Politicians can certainly use that guideline when it comes to setting policy – and it appears they realize that when it comes to prices on marijuana, expected to be legally available in just over a year.
Setting taxation on items, as governments have learned, requires a fine balance. Political leaders have already acknowledged legal sales of weed won’t exactly be a cash cow. Prices can’t be too high or they won’t succeed in shutting out the black market – ostensibly a main reason for legalizing in the first place.
The other dynamic involved here is the jurisdiction of provinces in setting taxes on certain items – like cigarettes and alcohol. Any wild discrepancies in price, and we know what happens.
To that end, the topic of taxes applied to recreational marijuana sales will be on the agenda next month when federal Finance Minister Bill Morneau meets with his provincial and territorial counterparts.
It’s not hard to see how temptation might enter the policy planning of a provincial government – there’s no such thing as being flush with revenues, they can always use more.
As Morneau reiterates that generating revenue is not the goal, rather the federal government wants controlled sales to keep it away from young people, some interesting figures have been released. A recent report from the C.D. Howe Institute suggests a price of $9 a gram for pot would be enough to wipe out 90 per cent of black market sales.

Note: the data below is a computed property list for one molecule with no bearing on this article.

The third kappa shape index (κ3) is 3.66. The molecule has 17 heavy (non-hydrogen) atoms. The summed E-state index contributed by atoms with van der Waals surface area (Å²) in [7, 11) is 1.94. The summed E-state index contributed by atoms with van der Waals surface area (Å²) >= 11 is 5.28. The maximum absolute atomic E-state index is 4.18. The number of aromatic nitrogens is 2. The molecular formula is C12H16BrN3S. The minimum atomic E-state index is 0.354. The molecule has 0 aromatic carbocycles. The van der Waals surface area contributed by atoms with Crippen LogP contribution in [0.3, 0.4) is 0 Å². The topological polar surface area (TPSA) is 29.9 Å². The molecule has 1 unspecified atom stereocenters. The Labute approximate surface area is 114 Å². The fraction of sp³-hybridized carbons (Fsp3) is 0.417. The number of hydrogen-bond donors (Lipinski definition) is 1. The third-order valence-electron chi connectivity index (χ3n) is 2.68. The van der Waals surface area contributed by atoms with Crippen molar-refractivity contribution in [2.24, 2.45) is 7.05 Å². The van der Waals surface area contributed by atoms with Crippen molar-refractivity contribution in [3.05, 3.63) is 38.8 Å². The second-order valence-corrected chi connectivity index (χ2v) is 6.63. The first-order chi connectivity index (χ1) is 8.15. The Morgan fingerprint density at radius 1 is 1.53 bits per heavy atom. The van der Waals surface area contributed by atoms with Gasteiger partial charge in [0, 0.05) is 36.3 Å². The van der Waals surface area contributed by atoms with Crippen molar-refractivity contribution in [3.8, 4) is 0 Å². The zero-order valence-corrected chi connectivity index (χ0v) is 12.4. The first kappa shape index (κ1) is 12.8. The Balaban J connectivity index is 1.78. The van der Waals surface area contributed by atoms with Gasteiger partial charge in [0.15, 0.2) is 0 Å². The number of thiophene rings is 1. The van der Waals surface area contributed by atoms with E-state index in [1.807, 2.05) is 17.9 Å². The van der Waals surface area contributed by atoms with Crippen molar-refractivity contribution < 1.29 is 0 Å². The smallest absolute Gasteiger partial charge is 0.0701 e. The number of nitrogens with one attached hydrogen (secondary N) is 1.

That sounds encouraging. It certainly means no windfall for coffers. But it will also take some collaboration among jurisdictions to cut out the transporting of product.
Consider the highly publicized case, involving beer and liquor, in which a New Brunswick resident was nailed by police for bringing in a supply from across the border in Quebec, where the retail prices and taxes were lower. The fight is still on, with the argument over the right to freely transport purchases from one province to another headed to the Supreme Court of Canada.
Tobacco has been another thorn in the side for law enforcement – and we hear about the occasional bust of unstamped product. Cheaper smokes from the U.S. or illegal factories make their way into communities. Those are prices a province obviously has no control over, but it’s a good illustration of how the black market can undercut legal sales.
Too low a price creates a problem, too, since theoretically at least governments don’t want to encourage people to use a product that carries health risks. Add to that, we would expect a certain amount of revenue from sales would be dedicated to help people who have bad experiences with the drug or any health- or social-related issues.
This conversation about an appropriate price threatens to be a long, involved one.